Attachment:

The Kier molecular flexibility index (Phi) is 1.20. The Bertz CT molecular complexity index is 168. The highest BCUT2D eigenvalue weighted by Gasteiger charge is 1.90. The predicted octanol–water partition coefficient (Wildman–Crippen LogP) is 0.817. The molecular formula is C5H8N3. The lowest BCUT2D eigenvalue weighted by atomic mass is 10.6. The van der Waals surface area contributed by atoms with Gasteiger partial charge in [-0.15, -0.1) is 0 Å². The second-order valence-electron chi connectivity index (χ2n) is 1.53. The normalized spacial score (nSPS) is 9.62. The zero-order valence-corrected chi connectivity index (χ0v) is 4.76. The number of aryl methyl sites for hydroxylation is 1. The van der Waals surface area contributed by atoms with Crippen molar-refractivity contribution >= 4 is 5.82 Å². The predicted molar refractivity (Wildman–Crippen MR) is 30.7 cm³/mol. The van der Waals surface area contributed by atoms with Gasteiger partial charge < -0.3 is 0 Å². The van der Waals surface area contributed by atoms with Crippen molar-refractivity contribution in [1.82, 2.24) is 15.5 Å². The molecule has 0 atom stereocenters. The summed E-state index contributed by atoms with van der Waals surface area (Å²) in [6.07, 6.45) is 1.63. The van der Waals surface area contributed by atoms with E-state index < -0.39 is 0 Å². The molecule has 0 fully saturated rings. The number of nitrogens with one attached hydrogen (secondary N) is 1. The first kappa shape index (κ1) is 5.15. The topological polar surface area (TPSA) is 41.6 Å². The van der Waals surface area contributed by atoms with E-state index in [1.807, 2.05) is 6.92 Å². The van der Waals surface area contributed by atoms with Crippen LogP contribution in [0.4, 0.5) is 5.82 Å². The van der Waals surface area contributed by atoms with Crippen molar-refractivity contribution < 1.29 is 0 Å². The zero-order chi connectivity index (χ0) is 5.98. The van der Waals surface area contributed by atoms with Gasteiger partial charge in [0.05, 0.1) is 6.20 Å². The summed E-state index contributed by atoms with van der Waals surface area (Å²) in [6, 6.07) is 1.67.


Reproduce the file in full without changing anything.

The Kier molecular flexibility index (Phi) is 1.20. The Bertz CT molecular complexity index is 168. The highest BCUT2D eigenvalue weighted by Gasteiger charge is 1.90. The predicted octanol–water partition coefficient (Wildman–Crippen LogP) is 0.817. The molecular formula is C5H8N3. The lowest BCUT2D eigenvalue weighted by atomic mass is 10.6. The van der Waals surface area contributed by atoms with Gasteiger partial charge in [-0.15, -0.1) is 0 Å². The second-order valence-electron chi connectivity index (χ2n) is 1.53. The normalized spacial score (nSPS) is 9.62. The zero-order valence-corrected chi connectivity index (χ0v) is 4.76. The number of aryl methyl sites for hydroxylation is 1. The van der Waals surface area contributed by atoms with Crippen molar-refractivity contribution >= 4 is 5.82 Å². The predicted molar refractivity (Wildman–Crippen MR) is 30.7 cm³/mol. The van der Waals surface area contributed by atoms with Gasteiger partial charge < -0.3 is 0 Å². The van der Waals surface area contributed by atoms with Crippen molar-refractivity contribution in [1.82, 2.24) is 15.5 Å². The molecule has 0 atom stereocenters. The summed E-state index contributed by atoms with van der Waals surface area (Å²) in [6.07, 6.45) is 1.63. The van der Waals surface area contributed by atoms with E-state index < -0.39 is 0 Å². The molecule has 0 fully saturated rings. The number of nitrogens with one attached hydrogen (secondary N) is 1. The first kappa shape index (κ1) is 5.15. The topological polar surface area (TPSA) is 41.6 Å². The van der Waals surface area contributed by atoms with E-state index in [1.807, 2.05) is 6.92 Å². The van der Waals surface area contributed by atoms with Crippen LogP contribution in [0.4, 0.5) is 5.82 Å². The van der Waals surface area contributed by atoms with Crippen molar-refractivity contribution < 1.29 is 0 Å². The zero-order chi connectivity index (χ0) is 5.98. The van der Waals surface area contributed by atoms with Gasteiger partial charge in [0.05, 0.1) is 6.20 Å². The summed E-state index contributed by atoms with van der Waals surface area (Å²) in [6, 6.07) is 1.67.